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Placebo Effect May Not Be Purely Psychological


The placebo effect is a measurable, observable, or felt improvement in health or behavior not attributable to a medication or invasive treatment that has been administered. Placebo is Latin for “I shall please” and describes a pharmacologically inert substance, such as saline or a sugar pill, that produces an effect that is similar to that which would be expected of an active substance.

H.K. Beecher, who conducted several clinical trials and found that 35% of over 1,000 patients were relieved by a placebo alone, discovered the placebo effect in 1955. Since that time, researchers have attempted to find the reason why the phenomenon occurs and if it was a psychological effect or a physical response. Researchers in Germany think they have found the answer.

Dr. Falk Eippert and colleagues from the University Medical Center Hamburg-Eppendorf studied 15 healthy male volunteers. Heat was applied to their arms to cause pain. The participants were then given one of two creams for the pain – one was an effective painkiller (lidocaine) and the other was an inactive cream. The participants reported experiencing less pain in the areas that were treated with what they believed to be the pain reliever. MRI scans of their spinal cords verified reduced signs of pain-related activity.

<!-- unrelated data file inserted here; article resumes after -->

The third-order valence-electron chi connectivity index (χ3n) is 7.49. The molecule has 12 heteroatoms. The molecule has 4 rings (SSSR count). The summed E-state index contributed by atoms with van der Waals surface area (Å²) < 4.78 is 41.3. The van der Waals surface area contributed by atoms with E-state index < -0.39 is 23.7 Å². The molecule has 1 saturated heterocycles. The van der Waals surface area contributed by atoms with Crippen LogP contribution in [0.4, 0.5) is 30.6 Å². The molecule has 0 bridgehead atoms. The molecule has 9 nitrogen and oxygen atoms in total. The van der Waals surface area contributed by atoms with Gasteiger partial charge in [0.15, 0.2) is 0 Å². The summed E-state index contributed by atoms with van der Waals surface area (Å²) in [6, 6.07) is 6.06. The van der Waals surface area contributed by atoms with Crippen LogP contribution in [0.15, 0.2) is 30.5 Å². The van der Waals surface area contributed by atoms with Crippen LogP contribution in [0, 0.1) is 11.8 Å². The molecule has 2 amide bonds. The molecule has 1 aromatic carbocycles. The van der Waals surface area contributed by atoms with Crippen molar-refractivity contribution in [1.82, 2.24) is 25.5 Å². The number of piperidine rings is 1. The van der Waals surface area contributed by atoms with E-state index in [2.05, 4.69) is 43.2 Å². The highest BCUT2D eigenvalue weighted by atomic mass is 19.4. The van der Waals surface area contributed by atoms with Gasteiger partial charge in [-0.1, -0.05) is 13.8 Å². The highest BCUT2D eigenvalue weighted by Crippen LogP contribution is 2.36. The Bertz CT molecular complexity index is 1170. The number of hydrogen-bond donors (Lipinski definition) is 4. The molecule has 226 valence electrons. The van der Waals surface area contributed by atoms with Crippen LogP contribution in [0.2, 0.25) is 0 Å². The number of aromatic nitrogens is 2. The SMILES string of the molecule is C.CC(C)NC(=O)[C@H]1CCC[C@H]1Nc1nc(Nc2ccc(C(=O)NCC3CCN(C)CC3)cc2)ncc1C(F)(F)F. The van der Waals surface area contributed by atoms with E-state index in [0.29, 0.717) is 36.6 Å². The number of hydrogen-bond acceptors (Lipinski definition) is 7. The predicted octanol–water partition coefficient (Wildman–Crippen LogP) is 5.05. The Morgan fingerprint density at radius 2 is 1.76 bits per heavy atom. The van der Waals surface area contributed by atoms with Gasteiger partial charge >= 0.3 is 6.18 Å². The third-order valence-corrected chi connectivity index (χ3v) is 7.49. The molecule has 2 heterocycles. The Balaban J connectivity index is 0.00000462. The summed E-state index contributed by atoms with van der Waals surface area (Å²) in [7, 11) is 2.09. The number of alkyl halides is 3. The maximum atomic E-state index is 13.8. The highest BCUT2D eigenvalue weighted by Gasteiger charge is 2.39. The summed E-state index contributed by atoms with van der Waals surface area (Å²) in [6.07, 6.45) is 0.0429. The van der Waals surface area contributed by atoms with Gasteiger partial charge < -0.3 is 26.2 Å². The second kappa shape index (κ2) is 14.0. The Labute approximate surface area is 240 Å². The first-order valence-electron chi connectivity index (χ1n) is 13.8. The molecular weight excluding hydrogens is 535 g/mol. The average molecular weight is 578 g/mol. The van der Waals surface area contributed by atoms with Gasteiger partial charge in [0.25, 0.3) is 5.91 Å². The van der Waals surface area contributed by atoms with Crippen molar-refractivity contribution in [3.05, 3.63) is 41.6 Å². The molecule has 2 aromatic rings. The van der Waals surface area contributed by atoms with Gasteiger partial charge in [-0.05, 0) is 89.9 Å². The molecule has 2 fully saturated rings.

It is believed that when patients expect a treatment to be effective, the brain causes a release of natural endorphins that send instructions down the spinal cord to suppress incoming pain signals. The pain is relieved whether or not the treatment was real or a placebo. The effect is similar to the action of opiod drugs such as morphine.

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In 2003, scientists at the University of Turin Medical School in Italy discovered that the placebo effect likely consists of two components. The first is called the expectation effect where the body releases natural opiod-like substances in response to an expected treatment outcome. The other is a conditioned effect, which works because the body or mind is conditioned, sometimes subconsciously, to respond in a certain manner to a procedure.

Placebos are used in many areas of medicine, including alleviating pain, depression, anxiety, Parkinson’s disease, inflammatory disorders and even cancer.

Dr. Eippert’s study is published online in the October 16th issue of the journal Science.


1. "Direct Evidence for Spinal Cord Involvement in Placebo Analgesia."
Falk Eippert, Jürgen Finsterbusch, Ulrike Bingel, Christian Büchel.
Science, 2009, Vol. 326. no. 5951, p. 404.
2. “Placebo Effect: A Cure in the Mind”

Maj-Britt Niemi, Scientific American Mind, February 2009